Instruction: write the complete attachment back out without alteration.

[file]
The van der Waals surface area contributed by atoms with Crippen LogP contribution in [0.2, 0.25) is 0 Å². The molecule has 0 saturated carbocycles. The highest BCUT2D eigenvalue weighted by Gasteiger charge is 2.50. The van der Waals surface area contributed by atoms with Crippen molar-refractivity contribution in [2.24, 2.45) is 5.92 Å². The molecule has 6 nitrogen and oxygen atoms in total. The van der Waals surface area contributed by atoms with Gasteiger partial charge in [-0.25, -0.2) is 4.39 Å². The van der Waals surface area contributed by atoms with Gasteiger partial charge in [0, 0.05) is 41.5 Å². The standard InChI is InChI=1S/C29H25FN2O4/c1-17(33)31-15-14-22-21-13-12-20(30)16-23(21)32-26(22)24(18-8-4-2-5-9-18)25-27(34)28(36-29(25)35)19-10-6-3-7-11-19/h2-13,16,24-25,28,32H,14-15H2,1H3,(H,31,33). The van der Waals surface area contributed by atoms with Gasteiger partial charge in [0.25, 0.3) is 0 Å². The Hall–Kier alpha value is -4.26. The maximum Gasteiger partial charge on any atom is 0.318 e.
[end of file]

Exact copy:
The van der Waals surface area contributed by atoms with Crippen LogP contribution in [0.2, 0.25) is 0 Å². The molecule has 0 saturated carbocycles. The highest BCUT2D eigenvalue weighted by Gasteiger charge is 2.50. The van der Waals surface area contributed by atoms with Crippen molar-refractivity contribution in [2.24, 2.45) is 5.92 Å². The molecule has 6 nitrogen and oxygen atoms in total. The van der Waals surface area contributed by atoms with Gasteiger partial charge in [-0.25, -0.2) is 4.39 Å². The van der Waals surface area contributed by atoms with Gasteiger partial charge in [0, 0.05) is 41.5 Å². The standard InChI is InChI=1S/C29H25FN2O4/c1-17(33)31-15-14-22-21-13-12-20(30)16-23(21)32-26(22)24(18-8-4-2-5-9-18)25-27(34)28(36-29(25)35)19-10-6-3-7-11-19/h2-13,16,24-25,28,32H,14-15H2,1H3,(H,31,33). The van der Waals surface area contributed by atoms with Gasteiger partial charge in [0.25, 0.3) is 0 Å². The Hall–Kier alpha value is -4.26. The maximum Gasteiger partial charge on any atom is 0.318 e.